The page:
The PRC government has expanded the use of the renminbi (RMB) for cross-border trade settlement, presenting new opportunities for financing trade in China and cost savings for those who buy from or sell to participating Chinese enterprises. The State Council and the People’s Bank of China (PBOC) recently issued regulations to expand the 2009 RMB cross-border trade settlement pilot program to allow more geographic areas and enterprises to participate, furthering international use of the RMB. The PRC government has long expressed interest in making the RMB an international currency to benefit Chinese exporters and develop China’s major cities—particularly Shanghai and Hong Kong— into global finance centers.

PRC government expands RMB cross-border trade settlement

The State Council’s July 2009 Administrative Measures on Pilot Projects for RMB Cross-Border Trade Settlement marked the beginning of the program to make the RMB convertible outside of China by allowing eligible companies in seven provinces to settle trade debt in RMB with Hong Kong, Macao, and the 10 countries of the Association of Southeast Asian Nations. The pilot program helped companies better manage risk associated with exchange rate fluctuations and decrease settlement costs.

PBOC, the Ministry of Finance, and the Ministry of Commerce in June 2010 released a notice to expand the original pilot program. The Notice on Issues of Expanding Pilot Programs for RMB Cross-Border Trade Settlement:

  • Extends RMB cross-border trade settlement privileges to include transactions with all of China’s trading partners;
  • Allows eligible enterprises in 20 provinces and cities, including Beijing, Tianjin, Jiangsu, Sichuan, and Zhejiang, to pay for their merchandise imports, services trade, and other current account transactions in RMB; and
  • Allows eligible enterprises in 16 of the 20 provinces and cities to accept payments in RMB for their exported goods.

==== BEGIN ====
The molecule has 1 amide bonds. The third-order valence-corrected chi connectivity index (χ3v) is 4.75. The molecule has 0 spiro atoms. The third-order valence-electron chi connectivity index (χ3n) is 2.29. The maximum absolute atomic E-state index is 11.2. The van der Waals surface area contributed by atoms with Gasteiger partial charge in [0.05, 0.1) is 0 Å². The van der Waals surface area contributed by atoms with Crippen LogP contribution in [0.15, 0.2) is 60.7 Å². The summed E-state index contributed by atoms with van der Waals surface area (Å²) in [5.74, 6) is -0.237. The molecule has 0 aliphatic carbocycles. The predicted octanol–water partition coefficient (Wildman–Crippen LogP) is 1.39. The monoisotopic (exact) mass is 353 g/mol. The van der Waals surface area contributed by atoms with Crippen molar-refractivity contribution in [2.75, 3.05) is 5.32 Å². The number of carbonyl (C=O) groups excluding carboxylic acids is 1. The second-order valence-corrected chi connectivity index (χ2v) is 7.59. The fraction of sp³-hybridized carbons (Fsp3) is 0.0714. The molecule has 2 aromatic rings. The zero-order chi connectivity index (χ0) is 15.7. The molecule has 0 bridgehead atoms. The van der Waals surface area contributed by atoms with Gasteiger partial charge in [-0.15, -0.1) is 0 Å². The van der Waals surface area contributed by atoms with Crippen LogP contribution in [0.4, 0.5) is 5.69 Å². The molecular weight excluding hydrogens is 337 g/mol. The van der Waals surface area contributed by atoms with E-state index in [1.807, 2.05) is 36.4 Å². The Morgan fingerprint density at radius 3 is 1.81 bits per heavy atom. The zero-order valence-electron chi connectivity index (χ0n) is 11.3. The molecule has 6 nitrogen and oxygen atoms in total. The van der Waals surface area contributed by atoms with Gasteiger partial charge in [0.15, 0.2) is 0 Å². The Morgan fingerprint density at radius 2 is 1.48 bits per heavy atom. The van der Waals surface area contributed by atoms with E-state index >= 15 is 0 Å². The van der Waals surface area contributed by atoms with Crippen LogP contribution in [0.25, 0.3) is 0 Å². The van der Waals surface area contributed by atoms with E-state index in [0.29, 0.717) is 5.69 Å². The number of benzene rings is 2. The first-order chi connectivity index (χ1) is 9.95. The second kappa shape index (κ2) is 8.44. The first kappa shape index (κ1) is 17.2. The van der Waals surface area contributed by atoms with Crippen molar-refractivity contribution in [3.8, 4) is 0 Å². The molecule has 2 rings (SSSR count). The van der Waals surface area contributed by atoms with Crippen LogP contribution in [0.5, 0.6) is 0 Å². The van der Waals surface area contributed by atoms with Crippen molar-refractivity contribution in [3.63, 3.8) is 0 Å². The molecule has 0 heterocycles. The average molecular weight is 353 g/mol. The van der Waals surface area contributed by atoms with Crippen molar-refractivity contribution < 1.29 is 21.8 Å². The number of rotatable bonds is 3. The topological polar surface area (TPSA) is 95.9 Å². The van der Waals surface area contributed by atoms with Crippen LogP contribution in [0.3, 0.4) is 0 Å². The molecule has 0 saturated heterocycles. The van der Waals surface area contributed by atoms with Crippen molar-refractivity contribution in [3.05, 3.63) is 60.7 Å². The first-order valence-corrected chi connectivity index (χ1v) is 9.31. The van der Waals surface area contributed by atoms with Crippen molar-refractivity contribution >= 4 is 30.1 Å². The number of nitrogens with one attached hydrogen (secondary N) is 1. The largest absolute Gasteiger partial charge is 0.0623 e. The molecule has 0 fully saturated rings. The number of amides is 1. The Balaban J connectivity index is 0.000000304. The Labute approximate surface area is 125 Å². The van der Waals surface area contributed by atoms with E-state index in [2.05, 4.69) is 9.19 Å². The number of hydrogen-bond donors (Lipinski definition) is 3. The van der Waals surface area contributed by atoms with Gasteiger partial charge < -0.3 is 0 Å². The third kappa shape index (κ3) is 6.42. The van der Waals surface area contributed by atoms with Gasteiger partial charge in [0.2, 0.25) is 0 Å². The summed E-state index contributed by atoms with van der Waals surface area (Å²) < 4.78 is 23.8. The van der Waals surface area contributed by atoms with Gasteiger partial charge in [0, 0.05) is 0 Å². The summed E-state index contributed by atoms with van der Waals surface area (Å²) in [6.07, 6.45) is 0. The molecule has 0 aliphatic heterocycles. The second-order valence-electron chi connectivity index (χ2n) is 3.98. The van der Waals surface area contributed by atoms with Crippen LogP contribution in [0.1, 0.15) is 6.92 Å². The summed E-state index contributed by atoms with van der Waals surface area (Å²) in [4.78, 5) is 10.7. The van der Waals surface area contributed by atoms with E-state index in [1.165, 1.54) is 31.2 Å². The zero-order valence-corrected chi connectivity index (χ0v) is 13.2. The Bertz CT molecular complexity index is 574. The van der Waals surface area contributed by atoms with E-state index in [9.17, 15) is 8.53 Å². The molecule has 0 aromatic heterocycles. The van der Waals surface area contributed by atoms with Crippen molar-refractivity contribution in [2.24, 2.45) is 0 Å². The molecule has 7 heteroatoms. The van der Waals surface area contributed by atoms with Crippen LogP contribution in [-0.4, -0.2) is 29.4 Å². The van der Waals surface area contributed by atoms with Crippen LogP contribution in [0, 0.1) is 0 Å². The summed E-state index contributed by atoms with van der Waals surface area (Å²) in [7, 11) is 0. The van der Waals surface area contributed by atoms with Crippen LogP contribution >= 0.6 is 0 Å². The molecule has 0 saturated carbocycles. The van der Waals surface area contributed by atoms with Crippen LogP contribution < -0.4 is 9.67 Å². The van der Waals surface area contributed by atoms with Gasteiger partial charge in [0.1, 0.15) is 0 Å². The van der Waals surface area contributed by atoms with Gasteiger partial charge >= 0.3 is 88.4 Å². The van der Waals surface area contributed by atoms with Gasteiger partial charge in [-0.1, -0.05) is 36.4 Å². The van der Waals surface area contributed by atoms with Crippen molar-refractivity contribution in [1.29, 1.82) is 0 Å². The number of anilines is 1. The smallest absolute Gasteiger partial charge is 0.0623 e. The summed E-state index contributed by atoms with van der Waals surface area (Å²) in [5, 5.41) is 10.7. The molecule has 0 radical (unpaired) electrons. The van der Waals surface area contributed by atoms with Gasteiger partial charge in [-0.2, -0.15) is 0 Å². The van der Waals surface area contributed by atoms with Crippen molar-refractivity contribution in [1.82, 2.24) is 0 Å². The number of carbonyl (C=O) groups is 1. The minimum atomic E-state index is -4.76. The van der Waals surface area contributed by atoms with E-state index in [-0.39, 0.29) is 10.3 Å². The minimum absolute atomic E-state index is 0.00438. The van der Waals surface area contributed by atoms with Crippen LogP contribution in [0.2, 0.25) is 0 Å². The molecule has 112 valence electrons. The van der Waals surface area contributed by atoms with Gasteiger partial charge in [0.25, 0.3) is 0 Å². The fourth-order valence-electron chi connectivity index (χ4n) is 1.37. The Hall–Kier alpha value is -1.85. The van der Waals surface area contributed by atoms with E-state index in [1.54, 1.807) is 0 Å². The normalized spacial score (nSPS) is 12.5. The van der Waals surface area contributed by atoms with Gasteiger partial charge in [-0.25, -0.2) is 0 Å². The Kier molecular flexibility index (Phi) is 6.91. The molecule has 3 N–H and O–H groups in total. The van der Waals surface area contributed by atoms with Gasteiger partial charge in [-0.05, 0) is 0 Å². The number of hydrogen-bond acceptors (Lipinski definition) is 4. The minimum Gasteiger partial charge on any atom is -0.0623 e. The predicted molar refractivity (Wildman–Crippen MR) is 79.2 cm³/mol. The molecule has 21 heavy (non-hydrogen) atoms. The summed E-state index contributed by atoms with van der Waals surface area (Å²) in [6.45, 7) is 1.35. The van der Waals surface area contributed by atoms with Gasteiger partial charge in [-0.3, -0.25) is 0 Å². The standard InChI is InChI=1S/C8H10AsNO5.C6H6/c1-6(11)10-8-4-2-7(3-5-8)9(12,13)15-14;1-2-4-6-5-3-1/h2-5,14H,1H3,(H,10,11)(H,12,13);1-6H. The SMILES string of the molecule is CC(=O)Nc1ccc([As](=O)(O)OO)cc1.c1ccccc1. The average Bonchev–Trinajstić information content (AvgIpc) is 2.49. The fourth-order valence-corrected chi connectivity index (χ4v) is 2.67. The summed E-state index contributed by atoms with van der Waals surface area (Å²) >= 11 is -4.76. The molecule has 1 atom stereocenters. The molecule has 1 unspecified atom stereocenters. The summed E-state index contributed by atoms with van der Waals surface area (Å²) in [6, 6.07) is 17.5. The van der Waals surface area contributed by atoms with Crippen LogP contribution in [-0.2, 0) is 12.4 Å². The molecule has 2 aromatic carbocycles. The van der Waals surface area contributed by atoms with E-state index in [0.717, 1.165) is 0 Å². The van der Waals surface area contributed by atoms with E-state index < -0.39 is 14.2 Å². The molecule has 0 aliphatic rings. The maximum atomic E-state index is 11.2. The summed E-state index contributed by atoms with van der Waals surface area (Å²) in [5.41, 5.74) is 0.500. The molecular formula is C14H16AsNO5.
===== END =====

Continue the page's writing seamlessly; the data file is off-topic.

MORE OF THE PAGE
To participate in the program, enterprises must be nominated by one of the 20 participating provincial governments. Foreign companies are eligible and should contact their provincial government to apply. Enterprises in eight border provinces—Guangxi, Heilongjiang, Inner Mongolia, Jilin, Liaoning, Tibet, Xinjiang, and Yunnan—that have import or export rights can accept RMB payments for trade with neighboring countries without nomination from the relevant provincial government. In a separate agreement, PBOC and the Bank of China-Hong Kong removed all restrictions on banks in Hong Kong (including foreign banks) that wish to create RMB accounts for customers. The agreement also allowed individuals and corporations to send international RMB payments and transfers through those banks.

RMB bond market investments

Regulations passed in recent months allow foreign financial institutions to offer new settlement services and reduce transaction costs for importers and exporters. In August, PBOC began allowing approved foreign financial institutions to invest RMB holdings in the Chinese interbank bond market. Further, foreign banks may apply to conduct trading in the interbank bond market using RMB funds gained from the handling of international RMB trade settlement. The notice allows banks to easily invest the RMB assets they hold as a result of the new trading rules.

The expanded RMB cross-border trade settlement program allows banks and financial institutions operating in China to expand their services into RMB trade settlement. Companies such as Allied Wallet Ltd.; Bank of East Asia, Ltd.; HSBC Holdings plc; JPMorgan Chase & Co.; and Standard Chartered Bank have already expressed their intent to offer RMB trade settlement services and participate in the interbank bond market. In addition, companies in the expanded pilot areas that import to or export from China will see reduced transaction costs as the need to hedge against foreign currency risks diminishes.

[author] Nina Palmer is a research assistant at the US-China Business Council (USCBC) in Washington, DC. This article is adapted from a report that first appeared in China Market Intelligence, USCBC’s members-only newsletter. To find out more about USCBC member company benefits, see www.uschina.org/benefits.html. [/author]

Posted by Nina Palmer